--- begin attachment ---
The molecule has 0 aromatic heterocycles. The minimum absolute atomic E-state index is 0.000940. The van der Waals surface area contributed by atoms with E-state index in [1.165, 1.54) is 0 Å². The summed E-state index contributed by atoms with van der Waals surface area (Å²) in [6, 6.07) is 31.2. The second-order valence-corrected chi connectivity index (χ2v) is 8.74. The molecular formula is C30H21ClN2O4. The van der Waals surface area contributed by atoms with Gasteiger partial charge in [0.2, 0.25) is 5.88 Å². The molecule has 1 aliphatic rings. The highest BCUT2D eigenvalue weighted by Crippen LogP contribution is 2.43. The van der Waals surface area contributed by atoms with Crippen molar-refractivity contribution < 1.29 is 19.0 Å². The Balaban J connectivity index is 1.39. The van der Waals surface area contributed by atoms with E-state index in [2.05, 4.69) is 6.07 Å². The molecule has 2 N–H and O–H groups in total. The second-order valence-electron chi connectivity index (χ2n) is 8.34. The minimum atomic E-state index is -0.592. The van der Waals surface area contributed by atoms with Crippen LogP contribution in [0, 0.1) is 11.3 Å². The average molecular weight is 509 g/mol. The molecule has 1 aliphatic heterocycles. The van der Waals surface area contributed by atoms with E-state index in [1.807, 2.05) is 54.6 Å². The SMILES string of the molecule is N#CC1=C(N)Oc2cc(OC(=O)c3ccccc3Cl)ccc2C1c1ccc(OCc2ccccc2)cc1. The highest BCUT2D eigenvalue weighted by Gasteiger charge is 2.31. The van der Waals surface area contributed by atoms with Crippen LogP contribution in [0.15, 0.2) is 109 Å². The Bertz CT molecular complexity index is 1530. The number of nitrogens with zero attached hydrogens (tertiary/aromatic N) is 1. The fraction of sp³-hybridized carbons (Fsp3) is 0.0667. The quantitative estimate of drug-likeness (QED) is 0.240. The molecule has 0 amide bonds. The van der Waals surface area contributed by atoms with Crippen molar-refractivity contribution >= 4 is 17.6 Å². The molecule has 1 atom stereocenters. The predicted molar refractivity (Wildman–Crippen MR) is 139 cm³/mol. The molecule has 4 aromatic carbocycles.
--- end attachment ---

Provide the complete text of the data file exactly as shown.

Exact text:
The molecule has 0 aromatic heterocycles. The minimum absolute atomic E-state index is 0.000940. The van der Waals surface area contributed by atoms with E-state index in [1.165, 1.54) is 0 Å². The summed E-state index contributed by atoms with van der Waals surface area (Å²) in [6, 6.07) is 31.2. The second-order valence-corrected chi connectivity index (χ2v) is 8.74. The molecular formula is C30H21ClN2O4. The van der Waals surface area contributed by atoms with Gasteiger partial charge in [0.2, 0.25) is 5.88 Å². The molecule has 1 aliphatic rings. The highest BCUT2D eigenvalue weighted by Crippen LogP contribution is 2.43. The van der Waals surface area contributed by atoms with Crippen molar-refractivity contribution < 1.29 is 19.0 Å². The Balaban J connectivity index is 1.39. The van der Waals surface area contributed by atoms with E-state index in [2.05, 4.69) is 6.07 Å². The molecule has 2 N–H and O–H groups in total. The second-order valence-electron chi connectivity index (χ2n) is 8.34. The minimum atomic E-state index is -0.592. The van der Waals surface area contributed by atoms with Crippen LogP contribution in [0, 0.1) is 11.3 Å². The average molecular weight is 509 g/mol. The molecule has 1 aliphatic heterocycles. The van der Waals surface area contributed by atoms with E-state index in [1.807, 2.05) is 54.6 Å². The SMILES string of the molecule is N#CC1=C(N)Oc2cc(OC(=O)c3ccccc3Cl)ccc2C1c1ccc(OCc2ccccc2)cc1. The highest BCUT2D eigenvalue weighted by Gasteiger charge is 2.31. The van der Waals surface area contributed by atoms with Crippen LogP contribution in [0.15, 0.2) is 109 Å². The Bertz CT molecular complexity index is 1530. The number of nitrogens with zero attached hydrogens (tertiary/aromatic N) is 1. The fraction of sp³-hybridized carbons (Fsp3) is 0.0667. The quantitative estimate of drug-likeness (QED) is 0.240. The molecule has 0 amide bonds. The van der Waals surface area contributed by atoms with Crippen molar-refractivity contribution >= 4 is 17.6 Å². The molecule has 1 atom stereocenters. The predicted molar refractivity (Wildman–Crippen MR) is 139 cm³/mol. The molecule has 4 aromatic carbocycles.